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DIVERSIFICATION AND INNOVATION THE THEMES FOR SHEEP FARMING ENTREPRENEUR

David Eglin is renown throughout the sheep industry as an innovator. He breeds award-winning Poll Dorsets, has the largest flock of Charmoise sheep in the country and is always on the look out for inventive ways to add value to his diversified farm enterprise.

Nearly half a century of farming at Bramcote Mains, Bulkington in Warwickshire and a shrewd eye on alternative business opportunities has enabled him to transform the former aerodrome purchased by his father in 1962. The 100-acre site now boasts two pedigree sheep flocks, two carp fishing lakes, winter storage facilities for 600 caravans, a 4x4 track and 2,000 trees planted by the Woodland Trust, overseen by his wife Susan.

Always the early adopter, his entrepreneurial flair led him to install solar tubes 15 years ago and convert his vehicles to LPG, which he now also sells to caravanners alongside home-produced lamb. What’s more, through a relatively new business relationship forged with AW Hainsworth & Sons, David hopes to treble the return on his wool.

“In 2009 I was asked at short notice by the RASE to bring two Poll Dorsets to Stoneleigh for the National Funeral Exhibition, where I met Rachel Hainsworth. That started our association with their coffins business. They have a big market in America, which insists on British wool – and Poll Dorsets produce the best for the job. Some people find wool a bit itchy, but our customers have made no complaints!” David says.

But David Eglin is a sheep producer at heart and is always looking to innovate in this arena too. He backed EID very early. “I thought the technology could help us manage the business better and it has.” And he is convinced the Charmoise breed has the potential to improve Welsh hill sheep.

“I started with two Charmoise and now have over 200. I’m the sole importer and have supplied every Charmoise flock in the country with a ram. The breed is very hardy, requires little attention and can adapt to most conditions. And, like the Poll Dorset, has good aptitude for natural off season breeding,” he points out.

With a steady stream of caravanners and others looking to take advantage of the variety of leisure pursuits on offer at Bramcote Mains, David was quick to spot the opportunity to retail his own boxed lamb. “It was obvious that we needed a year-round supply, which we have been able to meet with the flexible breeding characteristics of both the Poll Dorset and Charmoise.”

Sheep start lambing as early as September and lamb in groups through to May. With so many other distractions, David is looking for minimal intervention and lambs to be up quickly and sucking well – something he believes he has achieved superbly through the use of Rumenco Lifeline Lamb & Ewe buckets.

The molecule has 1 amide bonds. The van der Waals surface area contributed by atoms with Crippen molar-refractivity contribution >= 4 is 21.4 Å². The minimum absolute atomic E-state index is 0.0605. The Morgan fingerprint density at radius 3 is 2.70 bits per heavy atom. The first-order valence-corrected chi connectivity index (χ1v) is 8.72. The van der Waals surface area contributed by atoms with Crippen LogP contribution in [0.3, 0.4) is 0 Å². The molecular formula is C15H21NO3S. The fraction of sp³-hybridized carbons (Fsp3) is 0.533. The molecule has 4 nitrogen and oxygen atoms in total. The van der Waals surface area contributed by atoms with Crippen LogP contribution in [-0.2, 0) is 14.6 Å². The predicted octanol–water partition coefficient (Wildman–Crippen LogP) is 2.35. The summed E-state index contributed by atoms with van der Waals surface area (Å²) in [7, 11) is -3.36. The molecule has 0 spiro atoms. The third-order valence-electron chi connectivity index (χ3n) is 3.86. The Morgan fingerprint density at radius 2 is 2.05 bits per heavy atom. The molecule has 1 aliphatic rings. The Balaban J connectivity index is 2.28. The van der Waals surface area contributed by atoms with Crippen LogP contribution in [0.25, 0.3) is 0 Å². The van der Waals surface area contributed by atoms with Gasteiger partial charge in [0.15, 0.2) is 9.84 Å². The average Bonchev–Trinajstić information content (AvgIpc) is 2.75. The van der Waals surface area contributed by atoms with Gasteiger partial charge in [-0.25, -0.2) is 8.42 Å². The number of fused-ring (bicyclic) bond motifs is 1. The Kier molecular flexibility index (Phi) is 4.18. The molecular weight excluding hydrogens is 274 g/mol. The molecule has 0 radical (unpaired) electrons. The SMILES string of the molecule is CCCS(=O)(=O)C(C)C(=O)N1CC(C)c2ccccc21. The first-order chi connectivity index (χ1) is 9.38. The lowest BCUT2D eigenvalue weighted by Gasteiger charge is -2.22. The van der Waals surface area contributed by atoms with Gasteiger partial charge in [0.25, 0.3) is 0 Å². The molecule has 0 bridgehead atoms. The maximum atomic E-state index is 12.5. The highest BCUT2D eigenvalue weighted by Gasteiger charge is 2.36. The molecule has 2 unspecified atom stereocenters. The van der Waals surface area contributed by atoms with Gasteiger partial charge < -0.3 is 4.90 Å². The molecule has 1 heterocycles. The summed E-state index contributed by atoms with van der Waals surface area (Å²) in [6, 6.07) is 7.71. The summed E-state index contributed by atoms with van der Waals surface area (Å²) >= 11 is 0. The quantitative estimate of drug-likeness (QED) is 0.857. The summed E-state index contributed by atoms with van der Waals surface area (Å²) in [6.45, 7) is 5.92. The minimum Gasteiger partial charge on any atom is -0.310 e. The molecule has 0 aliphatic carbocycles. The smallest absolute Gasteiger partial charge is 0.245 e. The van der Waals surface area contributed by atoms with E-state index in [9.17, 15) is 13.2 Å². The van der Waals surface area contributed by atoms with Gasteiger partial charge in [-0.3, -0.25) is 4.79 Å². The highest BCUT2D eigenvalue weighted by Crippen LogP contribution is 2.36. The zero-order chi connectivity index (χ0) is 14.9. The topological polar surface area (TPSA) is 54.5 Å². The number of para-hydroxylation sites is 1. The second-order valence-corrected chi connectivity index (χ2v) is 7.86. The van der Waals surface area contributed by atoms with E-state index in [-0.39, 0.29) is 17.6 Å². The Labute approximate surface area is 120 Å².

“I first started using Lifeline about five years ago. I’d heard about its ability to improve ewe nutritional status and boost colostrum quality a number of times, but frankly I was a little sceptical. Then when we hadn’t got room to bring 110 cross bred shearlings inside one year I gave it a try. The results were fantastic. All lambed outside with little help and we only lost two lambs.

“The following year we had a scanning hiccough. Thinking we didn’t have any triplets I only fed Lifeline, but when the ewes lambed we had plenty yet the nutritional status of the ewes and their lambs wasn’t compromised at all. Ever since I’ve been a complete convert and always feed it in the run up to lambing. In fact, I’d go as far as to say that Lifeline has been the most significant sheep nutrition innovation I’ve seen in 50 years of sheep farming. It’s also backed by science and I know an SAC study has shown that feeding it pre-lambing can significantly increase immunoglobulin levels in the colostrum. Ewes fed showed a 25% increase in colostrum immunoglobulin content.”

David Eglin will soon usher in a sixth decade of farm diversifications at Bramcote Mains, but remains enthusiastic about the future and renewable energy, in particular. He’s currently waiting for the delivery of a wind turbine and will soon introduce photovoltaic solar panels so that he can produce his own electricity.

“We’re already pumping lake water – fed by springs – into a header tank for the sheep and I’ve also buried an 800-litre water tank in the garden to harvest rainwater from the roof.”

He’s also passionate about educating children about food and farming. He used to let out a small spare building to a local children’s theatrical company, as well hosting parties of school children to acquaint them with modern day farming a rural stewardship. David Eglin is a remarkable farming entrepreneur and our industry needs more of his like.

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